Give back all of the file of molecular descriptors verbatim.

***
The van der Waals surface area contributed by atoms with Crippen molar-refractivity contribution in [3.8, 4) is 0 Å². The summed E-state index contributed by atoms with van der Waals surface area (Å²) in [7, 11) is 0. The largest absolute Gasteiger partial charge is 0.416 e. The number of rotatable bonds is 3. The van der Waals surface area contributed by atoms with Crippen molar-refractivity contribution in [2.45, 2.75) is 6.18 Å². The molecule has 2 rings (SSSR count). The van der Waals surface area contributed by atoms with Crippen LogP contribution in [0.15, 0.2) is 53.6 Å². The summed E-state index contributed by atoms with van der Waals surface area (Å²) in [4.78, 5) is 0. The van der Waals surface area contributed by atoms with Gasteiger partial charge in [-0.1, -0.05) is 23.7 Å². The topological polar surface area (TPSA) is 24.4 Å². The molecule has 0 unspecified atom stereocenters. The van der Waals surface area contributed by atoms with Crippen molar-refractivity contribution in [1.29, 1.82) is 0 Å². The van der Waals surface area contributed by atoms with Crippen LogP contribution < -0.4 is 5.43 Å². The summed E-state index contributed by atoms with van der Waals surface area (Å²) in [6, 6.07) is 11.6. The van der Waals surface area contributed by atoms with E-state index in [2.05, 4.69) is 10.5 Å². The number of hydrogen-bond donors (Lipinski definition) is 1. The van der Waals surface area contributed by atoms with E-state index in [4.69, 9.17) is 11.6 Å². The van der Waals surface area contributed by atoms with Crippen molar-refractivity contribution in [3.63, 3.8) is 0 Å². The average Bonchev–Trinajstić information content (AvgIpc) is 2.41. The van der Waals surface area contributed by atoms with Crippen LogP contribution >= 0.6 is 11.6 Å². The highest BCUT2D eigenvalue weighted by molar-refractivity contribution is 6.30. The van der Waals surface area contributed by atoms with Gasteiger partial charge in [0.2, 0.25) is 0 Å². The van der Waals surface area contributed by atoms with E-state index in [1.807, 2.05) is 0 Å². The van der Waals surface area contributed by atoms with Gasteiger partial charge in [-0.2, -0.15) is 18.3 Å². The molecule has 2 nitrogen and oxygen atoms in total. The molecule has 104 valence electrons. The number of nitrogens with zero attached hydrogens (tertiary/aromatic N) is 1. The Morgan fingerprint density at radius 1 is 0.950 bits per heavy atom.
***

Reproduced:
The van der Waals surface area contributed by atoms with Crippen molar-refractivity contribution in [3.8, 4) is 0 Å². The summed E-state index contributed by atoms with van der Waals surface area (Å²) in [7, 11) is 0. The largest absolute Gasteiger partial charge is 0.416 e. The number of rotatable bonds is 3. The van der Waals surface area contributed by atoms with Crippen molar-refractivity contribution in [2.45, 2.75) is 6.18 Å². The molecule has 2 rings (SSSR count). The van der Waals surface area contributed by atoms with Crippen LogP contribution in [0.15, 0.2) is 53.6 Å². The summed E-state index contributed by atoms with van der Waals surface area (Å²) in [4.78, 5) is 0. The van der Waals surface area contributed by atoms with Gasteiger partial charge in [-0.1, -0.05) is 23.7 Å². The topological polar surface area (TPSA) is 24.4 Å². The molecule has 0 unspecified atom stereocenters. The van der Waals surface area contributed by atoms with Crippen molar-refractivity contribution in [1.29, 1.82) is 0 Å². The van der Waals surface area contributed by atoms with Crippen LogP contribution < -0.4 is 5.43 Å². The summed E-state index contributed by atoms with van der Waals surface area (Å²) in [6, 6.07) is 11.6. The van der Waals surface area contributed by atoms with E-state index in [2.05, 4.69) is 10.5 Å². The number of hydrogen-bond donors (Lipinski definition) is 1. The van der Waals surface area contributed by atoms with E-state index in [4.69, 9.17) is 11.6 Å². The van der Waals surface area contributed by atoms with Crippen molar-refractivity contribution in [3.63, 3.8) is 0 Å². The average Bonchev–Trinajstić information content (AvgIpc) is 2.41. The van der Waals surface area contributed by atoms with Crippen LogP contribution >= 0.6 is 11.6 Å². The highest BCUT2D eigenvalue weighted by molar-refractivity contribution is 6.30. The van der Waals surface area contributed by atoms with Gasteiger partial charge in [0.2, 0.25) is 0 Å². The van der Waals surface area contributed by atoms with E-state index in [1.807, 2.05) is 0 Å². The van der Waals surface area contributed by atoms with Gasteiger partial charge in [-0.2, -0.15) is 18.3 Å². The molecule has 2 nitrogen and oxygen atoms in total. The molecule has 104 valence electrons. The number of nitrogens with zero attached hydrogens (tertiary/aromatic N) is 1. The Morgan fingerprint density at radius 1 is 0.950 bits per heavy atom.